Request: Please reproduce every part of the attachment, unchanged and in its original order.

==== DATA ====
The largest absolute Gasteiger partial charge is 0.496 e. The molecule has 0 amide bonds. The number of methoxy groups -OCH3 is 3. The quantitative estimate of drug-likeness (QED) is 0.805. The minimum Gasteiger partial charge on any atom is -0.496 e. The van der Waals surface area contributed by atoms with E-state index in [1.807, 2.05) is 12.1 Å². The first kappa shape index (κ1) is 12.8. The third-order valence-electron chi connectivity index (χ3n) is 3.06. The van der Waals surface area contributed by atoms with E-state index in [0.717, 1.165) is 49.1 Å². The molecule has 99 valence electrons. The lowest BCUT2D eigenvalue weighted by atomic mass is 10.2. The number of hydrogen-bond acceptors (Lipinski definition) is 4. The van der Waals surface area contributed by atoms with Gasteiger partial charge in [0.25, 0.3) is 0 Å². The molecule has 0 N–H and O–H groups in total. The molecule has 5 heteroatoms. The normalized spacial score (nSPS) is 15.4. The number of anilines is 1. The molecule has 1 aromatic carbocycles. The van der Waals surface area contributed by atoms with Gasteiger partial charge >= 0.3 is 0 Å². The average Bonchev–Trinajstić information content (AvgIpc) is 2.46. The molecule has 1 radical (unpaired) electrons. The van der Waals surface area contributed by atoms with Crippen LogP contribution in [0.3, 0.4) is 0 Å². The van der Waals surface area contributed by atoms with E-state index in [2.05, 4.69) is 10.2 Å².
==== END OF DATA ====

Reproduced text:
The largest absolute Gasteiger partial charge is 0.496 e. The molecule has 0 amide bonds. The number of methoxy groups -OCH3 is 3. The quantitative estimate of drug-likeness (QED) is 0.805. The minimum Gasteiger partial charge on any atom is -0.496 e. The van der Waals surface area contributed by atoms with E-state index in [1.807, 2.05) is 12.1 Å². The first kappa shape index (κ1) is 12.8. The third-order valence-electron chi connectivity index (χ3n) is 3.06. The van der Waals surface area contributed by atoms with E-state index in [0.717, 1.165) is 49.1 Å². The molecule has 99 valence electrons. The lowest BCUT2D eigenvalue weighted by atomic mass is 10.2. The number of hydrogen-bond acceptors (Lipinski definition) is 4. The van der Waals surface area contributed by atoms with Gasteiger partial charge in [0.25, 0.3) is 0 Å². The molecule has 0 N–H and O–H groups in total. The molecule has 5 heteroatoms. The normalized spacial score (nSPS) is 15.4. The number of anilines is 1. The molecule has 1 aromatic carbocycles. The van der Waals surface area contributed by atoms with Gasteiger partial charge >= 0.3 is 0 Å². The average Bonchev–Trinajstić information content (AvgIpc) is 2.46. The molecule has 1 radical (unpaired) electrons. The van der Waals surface area contributed by atoms with Crippen LogP contribution in [0.3, 0.4) is 0 Å². The van der Waals surface area contributed by atoms with E-state index in [2.05, 4.69) is 10.2 Å².